Big Idea:

Big Idea 2

Functions can be represented in multiple, equivalent ways.

1 week

Evidence of Understanding

  • identify characteristics of a function from a situation, table, graph, and equation
    • describe connections between how the rate of change and initial value are represented in a situation, table or graph and its function rule (emphasis on linear and exponential functions)
      • Example: a situation with an initial value of 4 corresponds to the point (0, 4) in the table, a y intercept at 4, f(0) = 4, and the constant in the function rule is 4 
    • analyze graphs or tables for functions in the same family with its parent function rule
      • describe transformations from a given equation on the graph of its parent function
    • strategically use a graphing calculator to verify inputs and outputs of the function
    • describe advantages and disadvantages of different representations for the same function

 

  • create a table of values or graph from an explicit or recursive rule and use it to solve problems
    • include function rules involving transformations, Example: g(x) = f(x) + 3 or h(x) = |x| + 4
    • describe how the graph of any equation visually represents values that make the equation true
    • explain the relationship between function notation and a specific coordinate point
      • Example: f(2) = 3 represents the point (2, 3) in the table or graph
      • use function notation to represent coordinate points, (x, f(x)), and describe the relationship between the independent and dependent variables
    • evaluate a function given a specific input or output value using the function’s graph, table, or by using the function rule to calculate the output value of a given input
      • Example: evaluate f(x) = 5 by looking at the graph or table, or find f(3) by looking at the graph, table, or by calculating the value using the rule
      • justify whether a given point is on a line, given the equation of the line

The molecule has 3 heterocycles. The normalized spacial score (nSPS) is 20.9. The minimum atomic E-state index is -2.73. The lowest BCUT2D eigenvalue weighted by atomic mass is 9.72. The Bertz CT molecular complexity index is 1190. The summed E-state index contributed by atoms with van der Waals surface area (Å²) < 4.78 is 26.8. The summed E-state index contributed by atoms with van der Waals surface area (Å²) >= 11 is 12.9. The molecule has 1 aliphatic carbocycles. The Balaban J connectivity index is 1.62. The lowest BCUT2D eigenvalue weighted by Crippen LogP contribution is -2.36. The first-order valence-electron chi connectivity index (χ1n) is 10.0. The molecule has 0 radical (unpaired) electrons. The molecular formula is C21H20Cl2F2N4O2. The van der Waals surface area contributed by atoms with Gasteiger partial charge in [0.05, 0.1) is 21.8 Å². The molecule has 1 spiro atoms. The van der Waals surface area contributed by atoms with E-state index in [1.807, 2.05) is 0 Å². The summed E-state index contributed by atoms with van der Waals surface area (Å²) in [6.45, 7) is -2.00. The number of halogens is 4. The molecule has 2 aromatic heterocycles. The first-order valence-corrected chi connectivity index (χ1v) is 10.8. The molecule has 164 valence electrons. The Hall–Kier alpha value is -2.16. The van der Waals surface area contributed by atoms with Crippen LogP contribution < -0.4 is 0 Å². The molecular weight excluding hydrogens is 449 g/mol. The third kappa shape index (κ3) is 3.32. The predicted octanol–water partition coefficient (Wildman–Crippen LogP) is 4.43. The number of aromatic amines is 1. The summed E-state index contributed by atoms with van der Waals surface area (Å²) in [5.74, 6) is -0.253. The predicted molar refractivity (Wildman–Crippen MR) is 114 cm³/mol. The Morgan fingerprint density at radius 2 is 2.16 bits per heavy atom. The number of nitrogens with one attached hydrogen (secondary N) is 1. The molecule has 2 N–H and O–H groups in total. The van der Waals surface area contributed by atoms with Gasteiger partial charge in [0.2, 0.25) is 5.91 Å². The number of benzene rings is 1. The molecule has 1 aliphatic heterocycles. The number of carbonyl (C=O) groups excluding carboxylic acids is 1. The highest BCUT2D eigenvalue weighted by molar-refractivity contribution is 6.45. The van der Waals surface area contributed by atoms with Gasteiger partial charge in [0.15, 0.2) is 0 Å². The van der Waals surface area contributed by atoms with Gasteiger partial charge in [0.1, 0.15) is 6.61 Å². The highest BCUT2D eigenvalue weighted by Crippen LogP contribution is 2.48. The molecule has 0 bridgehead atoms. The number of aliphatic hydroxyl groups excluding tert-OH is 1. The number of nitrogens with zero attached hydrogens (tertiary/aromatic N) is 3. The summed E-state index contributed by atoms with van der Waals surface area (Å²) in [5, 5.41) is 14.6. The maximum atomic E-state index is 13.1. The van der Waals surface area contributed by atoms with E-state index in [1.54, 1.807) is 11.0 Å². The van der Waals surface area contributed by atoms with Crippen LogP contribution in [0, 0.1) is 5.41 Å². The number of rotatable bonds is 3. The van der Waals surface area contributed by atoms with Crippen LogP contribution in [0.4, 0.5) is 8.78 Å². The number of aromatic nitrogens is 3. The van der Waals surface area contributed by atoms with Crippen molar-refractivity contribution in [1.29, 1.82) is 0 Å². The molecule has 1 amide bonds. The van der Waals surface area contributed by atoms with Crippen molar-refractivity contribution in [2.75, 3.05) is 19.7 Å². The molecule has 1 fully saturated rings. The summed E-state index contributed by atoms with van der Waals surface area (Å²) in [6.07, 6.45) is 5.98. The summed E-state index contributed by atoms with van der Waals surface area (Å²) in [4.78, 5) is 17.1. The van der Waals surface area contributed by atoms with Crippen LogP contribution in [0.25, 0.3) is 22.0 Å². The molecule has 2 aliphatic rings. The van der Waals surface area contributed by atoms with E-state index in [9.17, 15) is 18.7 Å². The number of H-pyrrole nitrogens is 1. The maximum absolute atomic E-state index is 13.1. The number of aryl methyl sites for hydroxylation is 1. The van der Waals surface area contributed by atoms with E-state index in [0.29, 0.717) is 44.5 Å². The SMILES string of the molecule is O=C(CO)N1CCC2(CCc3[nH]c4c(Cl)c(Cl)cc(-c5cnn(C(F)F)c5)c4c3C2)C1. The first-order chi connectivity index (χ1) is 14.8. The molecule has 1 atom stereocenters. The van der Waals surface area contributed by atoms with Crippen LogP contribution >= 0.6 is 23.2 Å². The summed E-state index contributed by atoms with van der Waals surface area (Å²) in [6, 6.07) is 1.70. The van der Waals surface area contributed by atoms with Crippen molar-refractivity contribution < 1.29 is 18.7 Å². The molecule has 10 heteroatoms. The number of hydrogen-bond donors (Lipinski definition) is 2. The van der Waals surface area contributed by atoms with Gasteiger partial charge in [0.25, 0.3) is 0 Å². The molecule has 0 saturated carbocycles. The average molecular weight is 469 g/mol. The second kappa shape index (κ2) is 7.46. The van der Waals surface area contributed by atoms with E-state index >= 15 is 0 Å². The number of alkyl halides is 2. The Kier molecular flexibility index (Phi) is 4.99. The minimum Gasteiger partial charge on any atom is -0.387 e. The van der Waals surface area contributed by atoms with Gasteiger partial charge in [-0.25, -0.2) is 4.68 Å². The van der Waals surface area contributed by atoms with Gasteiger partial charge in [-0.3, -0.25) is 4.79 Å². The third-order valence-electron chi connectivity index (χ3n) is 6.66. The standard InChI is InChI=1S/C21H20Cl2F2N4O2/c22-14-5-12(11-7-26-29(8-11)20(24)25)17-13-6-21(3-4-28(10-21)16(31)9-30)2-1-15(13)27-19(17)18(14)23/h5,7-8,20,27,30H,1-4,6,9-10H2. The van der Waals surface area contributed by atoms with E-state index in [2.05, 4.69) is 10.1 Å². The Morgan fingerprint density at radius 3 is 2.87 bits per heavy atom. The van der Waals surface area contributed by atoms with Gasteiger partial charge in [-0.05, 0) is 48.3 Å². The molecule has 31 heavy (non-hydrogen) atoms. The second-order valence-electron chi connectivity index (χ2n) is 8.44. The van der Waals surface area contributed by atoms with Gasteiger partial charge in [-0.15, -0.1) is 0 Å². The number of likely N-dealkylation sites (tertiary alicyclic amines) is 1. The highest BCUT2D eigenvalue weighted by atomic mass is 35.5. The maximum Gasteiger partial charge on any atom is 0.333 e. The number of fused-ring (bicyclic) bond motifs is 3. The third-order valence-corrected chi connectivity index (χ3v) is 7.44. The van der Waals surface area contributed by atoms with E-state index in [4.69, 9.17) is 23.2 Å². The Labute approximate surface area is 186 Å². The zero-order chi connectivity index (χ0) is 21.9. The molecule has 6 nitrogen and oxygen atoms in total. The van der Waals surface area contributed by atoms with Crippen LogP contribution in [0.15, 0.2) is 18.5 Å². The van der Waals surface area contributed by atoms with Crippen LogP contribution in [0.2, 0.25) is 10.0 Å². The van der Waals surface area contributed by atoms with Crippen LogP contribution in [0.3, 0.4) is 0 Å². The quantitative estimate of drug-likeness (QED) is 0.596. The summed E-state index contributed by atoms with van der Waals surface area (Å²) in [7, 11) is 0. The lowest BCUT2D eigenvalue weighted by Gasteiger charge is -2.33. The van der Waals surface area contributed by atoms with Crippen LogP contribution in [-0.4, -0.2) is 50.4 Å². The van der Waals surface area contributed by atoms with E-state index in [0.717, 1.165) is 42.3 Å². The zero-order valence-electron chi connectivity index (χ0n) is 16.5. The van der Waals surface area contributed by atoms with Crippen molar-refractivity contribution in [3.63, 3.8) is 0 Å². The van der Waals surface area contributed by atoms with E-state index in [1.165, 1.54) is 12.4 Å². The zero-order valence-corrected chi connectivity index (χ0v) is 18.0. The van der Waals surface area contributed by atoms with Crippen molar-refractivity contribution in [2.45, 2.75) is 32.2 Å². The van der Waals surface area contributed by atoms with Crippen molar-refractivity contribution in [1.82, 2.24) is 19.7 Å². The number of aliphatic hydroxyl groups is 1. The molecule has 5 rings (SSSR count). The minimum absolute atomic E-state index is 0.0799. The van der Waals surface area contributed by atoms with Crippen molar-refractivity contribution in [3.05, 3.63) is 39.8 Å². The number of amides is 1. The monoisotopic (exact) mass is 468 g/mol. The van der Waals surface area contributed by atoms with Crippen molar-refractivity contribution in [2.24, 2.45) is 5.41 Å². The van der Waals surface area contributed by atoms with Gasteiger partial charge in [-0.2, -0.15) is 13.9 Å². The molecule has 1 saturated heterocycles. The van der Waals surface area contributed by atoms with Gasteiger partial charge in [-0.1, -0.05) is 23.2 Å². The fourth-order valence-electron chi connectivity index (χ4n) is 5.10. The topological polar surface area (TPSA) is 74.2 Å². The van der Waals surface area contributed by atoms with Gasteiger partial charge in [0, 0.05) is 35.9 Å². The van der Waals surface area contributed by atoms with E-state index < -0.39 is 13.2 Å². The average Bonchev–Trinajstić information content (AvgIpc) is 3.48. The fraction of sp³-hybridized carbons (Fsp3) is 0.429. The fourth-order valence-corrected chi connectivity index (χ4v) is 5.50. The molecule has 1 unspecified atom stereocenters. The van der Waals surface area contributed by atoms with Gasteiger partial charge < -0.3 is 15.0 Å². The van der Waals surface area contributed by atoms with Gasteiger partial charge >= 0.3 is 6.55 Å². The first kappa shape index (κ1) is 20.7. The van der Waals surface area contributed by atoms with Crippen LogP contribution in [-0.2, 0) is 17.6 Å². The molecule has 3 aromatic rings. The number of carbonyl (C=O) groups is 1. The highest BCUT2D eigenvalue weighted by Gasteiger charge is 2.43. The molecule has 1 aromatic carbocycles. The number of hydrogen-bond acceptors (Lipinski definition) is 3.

• justify the domain and/or range for a function rule by interpreting the situation, graph, or table of values it represents

 

  • compare linear, quadratic, exponential and absolute value function families
    • recognize similarities and differences for different function families represented in the same way
      • Example:  regardless of the function family, the initial value of always lies on the y axis, is always (0, some number) in the table, and is always the constant in the equation
      • Example:  values in a table for linear and exponential functions are always all increasing or all decreasing while quadratic values always change direction
    • compare characteristics belonging to functions in the same family represented in different ways

 

Develop conceptual understanding with these terms:

constant, initial value, y intercept, function notation, recursive

Support students in using these terms:

function, rate of change, slope, average rate of change, interval, dependent, independent, input, output, domain, range, continuous, discrete, function family, linear, exponential, quadratic, step, and absolute value function

Core Resource
A core resource supports multiple days of instruction.
  • Connecting Sequences to Equations
    A single day resource that helps students make connections between different representations of linear sequences.
    Resource:
    Connecting Sequences to Equations

    Students will look for connections between linear equations and visual sequences in order to learn how to chunk visual sequences and linear equations into parts that grow and parts that do not change. This involves one pair of students manipulating an interactive applet while other students watch and make their own connections with a partner.

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